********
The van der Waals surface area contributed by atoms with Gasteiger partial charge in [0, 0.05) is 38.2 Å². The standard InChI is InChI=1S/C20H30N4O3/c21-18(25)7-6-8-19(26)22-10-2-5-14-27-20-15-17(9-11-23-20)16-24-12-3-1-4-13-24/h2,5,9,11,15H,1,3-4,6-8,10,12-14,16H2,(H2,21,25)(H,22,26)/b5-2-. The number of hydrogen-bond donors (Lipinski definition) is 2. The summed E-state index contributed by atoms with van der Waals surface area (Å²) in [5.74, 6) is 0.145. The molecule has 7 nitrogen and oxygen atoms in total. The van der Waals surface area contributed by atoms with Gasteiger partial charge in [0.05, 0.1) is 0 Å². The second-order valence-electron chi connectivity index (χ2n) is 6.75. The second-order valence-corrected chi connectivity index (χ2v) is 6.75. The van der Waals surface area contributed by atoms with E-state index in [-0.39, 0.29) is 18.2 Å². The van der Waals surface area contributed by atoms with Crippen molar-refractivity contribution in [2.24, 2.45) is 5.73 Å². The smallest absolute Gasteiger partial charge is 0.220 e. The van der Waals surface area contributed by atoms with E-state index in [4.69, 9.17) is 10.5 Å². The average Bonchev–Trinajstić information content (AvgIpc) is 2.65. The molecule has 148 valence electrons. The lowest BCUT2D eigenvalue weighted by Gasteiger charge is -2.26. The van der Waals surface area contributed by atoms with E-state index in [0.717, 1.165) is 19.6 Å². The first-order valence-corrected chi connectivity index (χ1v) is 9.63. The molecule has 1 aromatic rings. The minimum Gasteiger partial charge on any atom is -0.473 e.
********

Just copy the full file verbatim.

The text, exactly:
The van der Waals surface area contributed by atoms with Gasteiger partial charge in [0, 0.05) is 38.2 Å². The standard InChI is InChI=1S/C20H30N4O3/c21-18(25)7-6-8-19(26)22-10-2-5-14-27-20-15-17(9-11-23-20)16-24-12-3-1-4-13-24/h2,5,9,11,15H,1,3-4,6-8,10,12-14,16H2,(H2,21,25)(H,22,26)/b5-2-. The number of hydrogen-bond donors (Lipinski definition) is 2. The summed E-state index contributed by atoms with van der Waals surface area (Å²) in [5.74, 6) is 0.145. The molecule has 7 nitrogen and oxygen atoms in total. The van der Waals surface area contributed by atoms with Gasteiger partial charge in [0.05, 0.1) is 0 Å². The second-order valence-electron chi connectivity index (χ2n) is 6.75. The second-order valence-corrected chi connectivity index (χ2v) is 6.75. The van der Waals surface area contributed by atoms with E-state index in [-0.39, 0.29) is 18.2 Å². The van der Waals surface area contributed by atoms with Crippen molar-refractivity contribution in [2.24, 2.45) is 5.73 Å². The smallest absolute Gasteiger partial charge is 0.220 e. The van der Waals surface area contributed by atoms with E-state index in [4.69, 9.17) is 10.5 Å². The average Bonchev–Trinajstić information content (AvgIpc) is 2.65. The molecule has 148 valence electrons. The lowest BCUT2D eigenvalue weighted by Gasteiger charge is -2.26. The van der Waals surface area contributed by atoms with E-state index in [0.717, 1.165) is 19.6 Å². The first-order valence-corrected chi connectivity index (χ1v) is 9.63. The molecule has 1 aromatic rings. The minimum Gasteiger partial charge on any atom is -0.473 e.